if (System.Web.HttpContext.Current.Request.Files.Count < 1)
    {
        //TODO
    }
    else
    {

    try
    { 
        foreach (string file in httpRequest.Files)
        { 
            var postedFile = httpRequest.Files[file];
            BinaryReader binReader = new BinaryReader(postedFile.InputStream);
            byte[] byteArray = binReader.ReadBytes(postedFile.ContentLength);

        }

    }
    catch (System.Exception e)
    {
        //TODO
    }

    return Request.CreateResponse(HttpStatusCode.Created);
}
0
0

Complementing Matt Frear's answer - This would be an ASP NET Core alternative for reading the file directly from Stream, without saving&reading it from disk:

public ActionResult OnPostUpload(List<IFormFile> files)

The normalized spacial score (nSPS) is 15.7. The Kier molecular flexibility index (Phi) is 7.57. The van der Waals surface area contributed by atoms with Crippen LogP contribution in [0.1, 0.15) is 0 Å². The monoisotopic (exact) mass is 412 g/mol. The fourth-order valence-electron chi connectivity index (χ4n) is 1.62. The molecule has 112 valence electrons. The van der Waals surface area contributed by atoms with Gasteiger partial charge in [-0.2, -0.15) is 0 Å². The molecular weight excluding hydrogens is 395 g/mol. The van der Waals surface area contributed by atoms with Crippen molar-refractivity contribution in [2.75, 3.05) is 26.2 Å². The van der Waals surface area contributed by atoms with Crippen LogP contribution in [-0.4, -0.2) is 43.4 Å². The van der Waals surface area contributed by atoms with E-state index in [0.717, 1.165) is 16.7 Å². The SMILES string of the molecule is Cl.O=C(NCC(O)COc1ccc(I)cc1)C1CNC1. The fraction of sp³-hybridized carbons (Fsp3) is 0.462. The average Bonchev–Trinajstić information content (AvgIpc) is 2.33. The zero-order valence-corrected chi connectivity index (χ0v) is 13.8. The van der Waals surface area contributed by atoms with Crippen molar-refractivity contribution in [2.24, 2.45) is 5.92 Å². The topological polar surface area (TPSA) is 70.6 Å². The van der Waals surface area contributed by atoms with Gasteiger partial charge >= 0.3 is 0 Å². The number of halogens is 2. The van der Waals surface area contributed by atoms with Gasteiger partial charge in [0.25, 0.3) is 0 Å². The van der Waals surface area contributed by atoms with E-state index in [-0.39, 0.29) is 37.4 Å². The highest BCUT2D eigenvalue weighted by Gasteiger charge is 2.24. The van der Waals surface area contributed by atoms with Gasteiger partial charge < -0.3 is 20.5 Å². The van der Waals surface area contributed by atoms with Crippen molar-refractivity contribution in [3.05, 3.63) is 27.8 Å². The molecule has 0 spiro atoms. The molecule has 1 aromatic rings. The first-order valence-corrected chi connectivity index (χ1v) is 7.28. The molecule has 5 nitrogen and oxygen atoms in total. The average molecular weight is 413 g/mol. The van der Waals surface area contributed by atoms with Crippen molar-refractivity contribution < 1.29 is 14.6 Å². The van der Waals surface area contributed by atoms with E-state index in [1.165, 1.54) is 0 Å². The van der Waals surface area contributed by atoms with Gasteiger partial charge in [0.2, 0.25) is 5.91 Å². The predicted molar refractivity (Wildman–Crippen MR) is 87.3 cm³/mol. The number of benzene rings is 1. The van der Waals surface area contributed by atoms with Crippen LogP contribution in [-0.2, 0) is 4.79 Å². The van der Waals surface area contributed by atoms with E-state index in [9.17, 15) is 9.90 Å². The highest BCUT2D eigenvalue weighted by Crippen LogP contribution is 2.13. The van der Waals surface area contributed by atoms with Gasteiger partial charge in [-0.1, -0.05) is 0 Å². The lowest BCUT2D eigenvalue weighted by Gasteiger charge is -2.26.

{
        try
        {
            var file = files.FirstOrDefault();
            var inputstream = file.OpenReadStream();

            XSSFWorkbook workbook = new XSSFWorkbook(stream);

            var FIRST_ROW_NUMBER = {{firstRowWithValue}};

            ISheet sheet = workbook.GetSheetAt(0);
            // Example: var firstCellRow = (int)sheet.GetRow(0).GetCell(0).NumericCellValue;

            for (int rowIdx = 2; rowIdx <= sheet.LastRowNum; rowIdx++)
               {
                  IRow currentRow = sheet.GetRow(rowIdx);

                  if (currentRow == null || currentRow.Cells == null || currentRow.Cells.Count() < FIRST_ROW_NUMBER) break;

                  var df = new DataFormatter();                

                  for (int cellNumber = {{firstCellWithValue}}; cellNumber < {{lastCellWithValue}}; cellNumber++)
                      {
                         //business logic & saving data to DB                        
                      }               
                }
        }
        catch(Exception ex)
        {
            throw new FileFormatException($"Error on file processing - {ex.Message}");
        }
    }